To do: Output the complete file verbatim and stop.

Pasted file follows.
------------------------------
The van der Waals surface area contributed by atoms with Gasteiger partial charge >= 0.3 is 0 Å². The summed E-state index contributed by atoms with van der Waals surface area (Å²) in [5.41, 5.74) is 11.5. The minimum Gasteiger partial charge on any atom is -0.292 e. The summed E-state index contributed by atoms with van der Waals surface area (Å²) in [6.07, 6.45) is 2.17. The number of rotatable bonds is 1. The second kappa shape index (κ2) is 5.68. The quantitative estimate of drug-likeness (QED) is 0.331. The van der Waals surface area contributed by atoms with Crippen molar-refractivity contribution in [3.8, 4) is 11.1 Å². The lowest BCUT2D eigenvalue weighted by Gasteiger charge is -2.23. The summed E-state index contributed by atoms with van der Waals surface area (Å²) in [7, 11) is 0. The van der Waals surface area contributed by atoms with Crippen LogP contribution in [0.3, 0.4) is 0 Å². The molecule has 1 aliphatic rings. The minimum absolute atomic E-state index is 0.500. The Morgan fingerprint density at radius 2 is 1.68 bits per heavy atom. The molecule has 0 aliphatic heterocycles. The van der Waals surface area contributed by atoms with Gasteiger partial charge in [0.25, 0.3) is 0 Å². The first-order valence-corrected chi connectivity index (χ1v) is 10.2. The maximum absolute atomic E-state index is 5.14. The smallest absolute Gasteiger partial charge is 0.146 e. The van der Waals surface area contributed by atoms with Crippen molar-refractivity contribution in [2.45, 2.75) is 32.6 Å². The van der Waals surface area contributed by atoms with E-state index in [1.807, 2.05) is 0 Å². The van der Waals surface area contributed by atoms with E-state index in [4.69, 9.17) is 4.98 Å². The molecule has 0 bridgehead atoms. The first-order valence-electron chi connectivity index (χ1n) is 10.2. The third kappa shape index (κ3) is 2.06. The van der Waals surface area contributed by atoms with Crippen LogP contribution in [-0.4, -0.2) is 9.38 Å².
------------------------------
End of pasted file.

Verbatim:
The van der Waals surface area contributed by atoms with Gasteiger partial charge >= 0.3 is 0 Å². The summed E-state index contributed by atoms with van der Waals surface area (Å²) in [5.41, 5.74) is 11.5. The minimum Gasteiger partial charge on any atom is -0.292 e. The summed E-state index contributed by atoms with van der Waals surface area (Å²) in [6.07, 6.45) is 2.17. The number of rotatable bonds is 1. The second kappa shape index (κ2) is 5.68. The quantitative estimate of drug-likeness (QED) is 0.331. The van der Waals surface area contributed by atoms with Crippen molar-refractivity contribution in [3.8, 4) is 11.1 Å². The lowest BCUT2D eigenvalue weighted by Gasteiger charge is -2.23. The summed E-state index contributed by atoms with van der Waals surface area (Å²) in [7, 11) is 0. The van der Waals surface area contributed by atoms with Crippen LogP contribution in [0.3, 0.4) is 0 Å². The molecule has 1 aliphatic rings. The minimum absolute atomic E-state index is 0.500. The Morgan fingerprint density at radius 2 is 1.68 bits per heavy atom. The molecule has 0 aliphatic heterocycles. The van der Waals surface area contributed by atoms with Gasteiger partial charge in [0.25, 0.3) is 0 Å². The first-order valence-corrected chi connectivity index (χ1v) is 10.2. The maximum absolute atomic E-state index is 5.14. The smallest absolute Gasteiger partial charge is 0.146 e. The van der Waals surface area contributed by atoms with Crippen molar-refractivity contribution in [2.45, 2.75) is 32.6 Å². The van der Waals surface area contributed by atoms with E-state index in [1.807, 2.05) is 0 Å². The van der Waals surface area contributed by atoms with E-state index in [4.69, 9.17) is 4.98 Å². The molecule has 0 bridgehead atoms. The first-order valence-electron chi connectivity index (χ1n) is 10.2. The third kappa shape index (κ3) is 2.06. The van der Waals surface area contributed by atoms with Crippen LogP contribution in [-0.4, -0.2) is 9.38 Å².